The bridge deck carries three vehicular lanes in each direction. Part of the bridge (the part that spanned the former bay) also has pavements on both sides of the carriageway. There are two slip roads partway along the bridge – one allows eastbound traffic to exit onto Cheung Sha Wan Road, while the other allows westbound traffic to enter the bridge from Lai Chi Kok Road.
The bridge bisects Mei Foo Sun Chuen, and parts of the road pass very close to residential blocks. As a result, some residents have long complained that the road constitutes a noise nuisance. In 2000, the Hong Kong Government announced a policy to implement noise reduction strategies at flyovers that pass close to buildings, including constructing acoustic barriers and resurfacing roads with "low-noise material". Under this policy, the Lai Chi Kok Bridge was resurfaced in the early 2000s. However, the government said that adding noise barriers was not feasible as the road structure cannot support the added weight. Further, it said that there was no space for a separate noise barrier structure, and the barriers would obstruct firefighting in the event of a fire.
- "Laichikok Bridge Is H.K.'s Longest". South China Morning Post. 15 April 1967. p. 1.
- The Annual Traffic Census 2017 (PDF) (Report). Transport Department. August 2018. p. B-27. Archived (PDF) from the original on 25 October 2018. Retrieved 11 February 2019.
- "The Annual Traffic Census 2016" (PDF). Hong Kong: Transport Department. August 2017. p. B-27.
- Au, Elvis W.K. (3 April 2002). "Resurfaced flyover should be less noisy". South China Morning Post.
- "Progress of Measures to Address Noise Impact of Existing Roads" (PDF). Legislative Council. 24 February 2003.
- "H.K.'s longest bridge ready for use soon". South China Morning Post. 17 October 1968. p. 7.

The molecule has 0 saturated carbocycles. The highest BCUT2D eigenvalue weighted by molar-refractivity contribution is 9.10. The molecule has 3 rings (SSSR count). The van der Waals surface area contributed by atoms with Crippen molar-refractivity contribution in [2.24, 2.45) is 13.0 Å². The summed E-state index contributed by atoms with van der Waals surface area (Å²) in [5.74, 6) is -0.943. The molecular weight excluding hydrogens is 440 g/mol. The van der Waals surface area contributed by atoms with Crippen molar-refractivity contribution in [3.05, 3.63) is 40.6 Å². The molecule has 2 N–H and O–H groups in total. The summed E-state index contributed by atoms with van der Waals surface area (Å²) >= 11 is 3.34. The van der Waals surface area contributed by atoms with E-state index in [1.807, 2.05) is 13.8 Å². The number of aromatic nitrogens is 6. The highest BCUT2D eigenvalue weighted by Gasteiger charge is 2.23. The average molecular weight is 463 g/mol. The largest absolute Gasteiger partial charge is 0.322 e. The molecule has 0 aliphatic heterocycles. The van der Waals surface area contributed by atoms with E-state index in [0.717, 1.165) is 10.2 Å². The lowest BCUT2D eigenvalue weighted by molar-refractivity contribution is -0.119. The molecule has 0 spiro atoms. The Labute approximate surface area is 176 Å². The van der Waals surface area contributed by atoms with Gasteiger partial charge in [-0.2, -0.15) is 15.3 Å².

- Maslowicz, Andrew (Christmas 1972). "Our Share in the 'Roads and Bridges' Stakes" (PDF). Pontifact. Scott Wilson Kirkpatrick and Partners (30): 32.
- "Laichikok Bridge opened today, new traffic routing announced". South China Morning Post. 29 October 1968. p. 6.
- "Ground-breaking ceremony held for Sham Shui Po District Council Yan Oi Tong Mei Foo Neighbourhood Activity Centre". Hong Kong Government. 29 April 2016.
- "Laichikok Bay to be turned into park". South China Morning Post. 30 May 1975. p. 6.
- "Further reclamation". Scott Wilson Kirkpatrick Today (40): 5. May 1989.
- "Review of Payments to Contractors for the West Rail Project" (PDF). Kowloon-Canton Railway Corporation. April 2002.
- Tam, Angela (2013). "HKIE Awards – Gold medal". Hong Kong Engineer. Hong Kong Institution of Engineers. 41 (5). Archived from the original on 20 January 2018. Retrieved 20 January 2018.
- Google (31 March 2019). "Lai Chi Kok Bridge" (Map). Google Maps. Google. Retrieved 31 March 2019.
- "Study for Retrofitting Barriers on Existing Roads: Executive Summary" (PDF). Environmental Protection Department. March 2000. p. 10.
- Media related to Lai Chi Kok Bridge at Wikimedia Commons